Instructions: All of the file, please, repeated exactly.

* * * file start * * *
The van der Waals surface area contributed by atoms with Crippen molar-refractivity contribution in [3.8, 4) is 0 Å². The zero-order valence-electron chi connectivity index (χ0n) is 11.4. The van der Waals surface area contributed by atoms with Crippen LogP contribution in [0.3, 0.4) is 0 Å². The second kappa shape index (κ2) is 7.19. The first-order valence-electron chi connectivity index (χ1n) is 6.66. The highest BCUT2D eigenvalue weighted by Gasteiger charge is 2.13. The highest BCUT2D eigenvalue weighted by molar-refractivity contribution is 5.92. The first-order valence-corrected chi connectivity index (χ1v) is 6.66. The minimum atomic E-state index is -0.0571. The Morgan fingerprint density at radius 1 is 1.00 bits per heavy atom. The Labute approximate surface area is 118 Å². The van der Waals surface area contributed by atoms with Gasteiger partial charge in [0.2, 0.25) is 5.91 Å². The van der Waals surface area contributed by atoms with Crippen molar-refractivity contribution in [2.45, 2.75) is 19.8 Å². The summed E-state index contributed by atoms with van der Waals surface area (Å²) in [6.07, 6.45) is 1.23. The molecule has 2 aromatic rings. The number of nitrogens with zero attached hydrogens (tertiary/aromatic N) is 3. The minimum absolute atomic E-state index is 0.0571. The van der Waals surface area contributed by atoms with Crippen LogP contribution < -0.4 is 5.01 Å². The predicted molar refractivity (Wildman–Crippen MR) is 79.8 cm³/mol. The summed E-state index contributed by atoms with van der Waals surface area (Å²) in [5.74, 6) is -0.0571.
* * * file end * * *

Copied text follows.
The van der Waals surface area contributed by atoms with Crippen molar-refractivity contribution in [3.8, 4) is 0 Å². The zero-order valence-electron chi connectivity index (χ0n) is 11.4. The van der Waals surface area contributed by atoms with Crippen LogP contribution in [0.3, 0.4) is 0 Å². The second kappa shape index (κ2) is 7.19. The first-order valence-electron chi connectivity index (χ1n) is 6.66. The highest BCUT2D eigenvalue weighted by Gasteiger charge is 2.13. The highest BCUT2D eigenvalue weighted by molar-refractivity contribution is 5.92. The first-order valence-corrected chi connectivity index (χ1v) is 6.66. The minimum atomic E-state index is -0.0571. The Morgan fingerprint density at radius 1 is 1.00 bits per heavy atom. The Labute approximate surface area is 118 Å². The van der Waals surface area contributed by atoms with Gasteiger partial charge in [0.2, 0.25) is 5.91 Å². The van der Waals surface area contributed by atoms with Crippen molar-refractivity contribution in [2.45, 2.75) is 19.8 Å². The summed E-state index contributed by atoms with van der Waals surface area (Å²) in [6.07, 6.45) is 1.23. The molecule has 2 aromatic rings. The number of nitrogens with zero attached hydrogens (tertiary/aromatic N) is 3. The minimum absolute atomic E-state index is 0.0571. The van der Waals surface area contributed by atoms with Crippen LogP contribution < -0.4 is 5.01 Å². The predicted molar refractivity (Wildman–Crippen MR) is 79.8 cm³/mol. The summed E-state index contributed by atoms with van der Waals surface area (Å²) in [5.74, 6) is -0.0571.